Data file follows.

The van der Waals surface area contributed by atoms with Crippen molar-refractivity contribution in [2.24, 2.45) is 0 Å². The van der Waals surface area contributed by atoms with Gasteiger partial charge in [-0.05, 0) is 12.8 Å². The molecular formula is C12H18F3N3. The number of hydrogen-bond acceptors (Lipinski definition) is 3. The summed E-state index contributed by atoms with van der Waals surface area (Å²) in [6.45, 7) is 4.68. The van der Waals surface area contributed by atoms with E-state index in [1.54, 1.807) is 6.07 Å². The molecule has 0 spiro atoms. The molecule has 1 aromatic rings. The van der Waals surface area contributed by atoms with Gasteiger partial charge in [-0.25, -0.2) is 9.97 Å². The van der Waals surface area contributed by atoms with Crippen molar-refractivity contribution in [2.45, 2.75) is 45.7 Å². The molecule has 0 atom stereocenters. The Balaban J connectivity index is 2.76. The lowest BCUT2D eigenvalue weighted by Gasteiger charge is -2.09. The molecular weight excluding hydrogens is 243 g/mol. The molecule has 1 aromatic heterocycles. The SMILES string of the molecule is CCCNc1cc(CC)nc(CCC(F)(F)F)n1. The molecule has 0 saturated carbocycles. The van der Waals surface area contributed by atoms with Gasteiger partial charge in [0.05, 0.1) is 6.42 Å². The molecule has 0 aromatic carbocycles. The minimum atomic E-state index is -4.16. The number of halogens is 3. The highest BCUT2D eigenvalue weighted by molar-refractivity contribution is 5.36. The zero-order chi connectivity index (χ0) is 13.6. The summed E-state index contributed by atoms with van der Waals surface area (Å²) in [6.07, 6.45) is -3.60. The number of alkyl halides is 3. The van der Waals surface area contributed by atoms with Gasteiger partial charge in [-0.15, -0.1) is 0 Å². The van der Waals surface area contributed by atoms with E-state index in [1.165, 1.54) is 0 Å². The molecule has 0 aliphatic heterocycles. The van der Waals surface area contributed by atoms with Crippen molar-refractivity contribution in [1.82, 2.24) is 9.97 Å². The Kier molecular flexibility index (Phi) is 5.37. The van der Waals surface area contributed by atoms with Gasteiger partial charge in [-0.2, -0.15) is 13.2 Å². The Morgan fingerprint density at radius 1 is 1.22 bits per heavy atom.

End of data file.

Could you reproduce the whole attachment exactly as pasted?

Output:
The van der Waals surface area contributed by atoms with Crippen molar-refractivity contribution in [2.24, 2.45) is 0 Å². The van der Waals surface area contributed by atoms with Gasteiger partial charge in [-0.05, 0) is 12.8 Å². The molecular formula is C12H18F3N3. The number of hydrogen-bond acceptors (Lipinski definition) is 3. The summed E-state index contributed by atoms with van der Waals surface area (Å²) in [6.45, 7) is 4.68. The van der Waals surface area contributed by atoms with E-state index in [1.54, 1.807) is 6.07 Å². The molecule has 0 spiro atoms. The molecule has 1 aromatic rings. The van der Waals surface area contributed by atoms with Gasteiger partial charge in [-0.25, -0.2) is 9.97 Å². The van der Waals surface area contributed by atoms with Crippen molar-refractivity contribution in [2.45, 2.75) is 45.7 Å². The molecule has 0 atom stereocenters. The Balaban J connectivity index is 2.76. The lowest BCUT2D eigenvalue weighted by Gasteiger charge is -2.09. The molecular weight excluding hydrogens is 243 g/mol. The molecule has 1 aromatic heterocycles. The SMILES string of the molecule is CCCNc1cc(CC)nc(CCC(F)(F)F)n1. The molecule has 0 saturated carbocycles. The van der Waals surface area contributed by atoms with Gasteiger partial charge in [0.05, 0.1) is 6.42 Å². The molecule has 0 aromatic carbocycles. The minimum atomic E-state index is -4.16. The number of halogens is 3. The highest BCUT2D eigenvalue weighted by molar-refractivity contribution is 5.36. The zero-order chi connectivity index (χ0) is 13.6. The summed E-state index contributed by atoms with van der Waals surface area (Å²) in [6.07, 6.45) is -3.60. The number of alkyl halides is 3. The van der Waals surface area contributed by atoms with Gasteiger partial charge in [-0.15, -0.1) is 0 Å². The van der Waals surface area contributed by atoms with E-state index in [1.165, 1.54) is 0 Å². The molecule has 0 aliphatic heterocycles. The van der Waals surface area contributed by atoms with Crippen molar-refractivity contribution in [1.82, 2.24) is 9.97 Å². The Kier molecular flexibility index (Phi) is 5.37. The van der Waals surface area contributed by atoms with Gasteiger partial charge in [-0.2, -0.15) is 13.2 Å². The Morgan fingerprint density at radius 1 is 1.22 bits per heavy atom.